I came across Tim Morge's articles on MoneyShow.com which he talked about how successful traders manage their trades. Though he quoted median line trades in the articles, he did point out some important tips for trade management. I thought it might be helpful for my readers as well. Check it out.
The clearest thoughts you'll have about a potential trade is before you enter it; once you enter the trade, the clarity of your focus declines for many reasons:
- You have been staring at the screen for some time, stalking the trade (and of course, once you enter the trade, you are watching the screen even more intently, so the longer you are in the trade, the more focus you have spent).
- Once you enter the trade, you have a financial interest in the trade; in many traders, that heightens their interest, but at a cost of burning their available focus at a faster rate.
- Once you have a financial interest in the trade, you feel the weight to make money (some call this the fear and greed factor). You feel elated with each tick in your favor and you feel depressed by each tick that goes against you.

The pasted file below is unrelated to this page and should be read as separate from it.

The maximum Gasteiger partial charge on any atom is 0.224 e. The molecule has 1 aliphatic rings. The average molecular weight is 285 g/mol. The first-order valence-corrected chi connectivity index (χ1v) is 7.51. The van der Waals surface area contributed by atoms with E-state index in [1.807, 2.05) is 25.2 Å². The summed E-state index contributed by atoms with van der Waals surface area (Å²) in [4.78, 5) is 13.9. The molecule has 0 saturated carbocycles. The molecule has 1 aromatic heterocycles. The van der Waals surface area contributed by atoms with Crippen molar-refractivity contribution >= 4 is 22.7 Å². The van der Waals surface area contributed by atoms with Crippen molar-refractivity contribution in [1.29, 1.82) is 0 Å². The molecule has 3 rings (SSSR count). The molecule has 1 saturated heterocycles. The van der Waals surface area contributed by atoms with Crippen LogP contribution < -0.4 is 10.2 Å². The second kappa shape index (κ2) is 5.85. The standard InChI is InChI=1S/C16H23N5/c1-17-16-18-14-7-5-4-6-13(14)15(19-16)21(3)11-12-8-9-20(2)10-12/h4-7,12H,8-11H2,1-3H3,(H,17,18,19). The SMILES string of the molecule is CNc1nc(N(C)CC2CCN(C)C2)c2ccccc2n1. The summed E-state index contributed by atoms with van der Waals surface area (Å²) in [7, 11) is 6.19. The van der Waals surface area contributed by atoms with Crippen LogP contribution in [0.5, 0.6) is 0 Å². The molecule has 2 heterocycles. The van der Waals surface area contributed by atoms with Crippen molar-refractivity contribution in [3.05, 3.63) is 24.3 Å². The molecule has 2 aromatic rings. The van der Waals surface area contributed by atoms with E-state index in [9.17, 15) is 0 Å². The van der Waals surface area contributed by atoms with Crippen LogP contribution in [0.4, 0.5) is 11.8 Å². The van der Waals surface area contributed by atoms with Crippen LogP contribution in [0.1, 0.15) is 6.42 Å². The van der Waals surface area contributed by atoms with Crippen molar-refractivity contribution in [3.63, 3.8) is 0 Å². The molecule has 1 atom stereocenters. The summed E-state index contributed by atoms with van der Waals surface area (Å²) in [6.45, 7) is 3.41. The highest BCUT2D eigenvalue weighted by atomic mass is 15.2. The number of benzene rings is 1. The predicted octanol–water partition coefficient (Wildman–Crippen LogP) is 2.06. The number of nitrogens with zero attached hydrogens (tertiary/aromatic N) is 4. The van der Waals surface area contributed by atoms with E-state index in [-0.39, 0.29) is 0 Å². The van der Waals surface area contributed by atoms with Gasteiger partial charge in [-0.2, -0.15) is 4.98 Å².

- As a trade progresses, you are pulled by the price action to intervene and change your original idea; with each ebb and flow of price, a new way to improve your original trading plan pops into your head.
- If a trade heads towards your stop loss, you become more and more certain you have taken a losing trade and the internal pressure to intervene and cut the loss quicker increases. Even if you have learned to hide your stop loss orders behind market structure, you feel the pressure from these urges to exit these trades earlier, at a smaller loss, even though many of your trades that travel into losing territory often would have survived by a few ticks (because of your use of market structure as protection).
- As prices move in your favor, you feel the urge to lock in profits at the slightest slowing of price in your favor. You need a win and the thought that this trade may back up and turn into a loser weighs on your mind, clouding your judgment.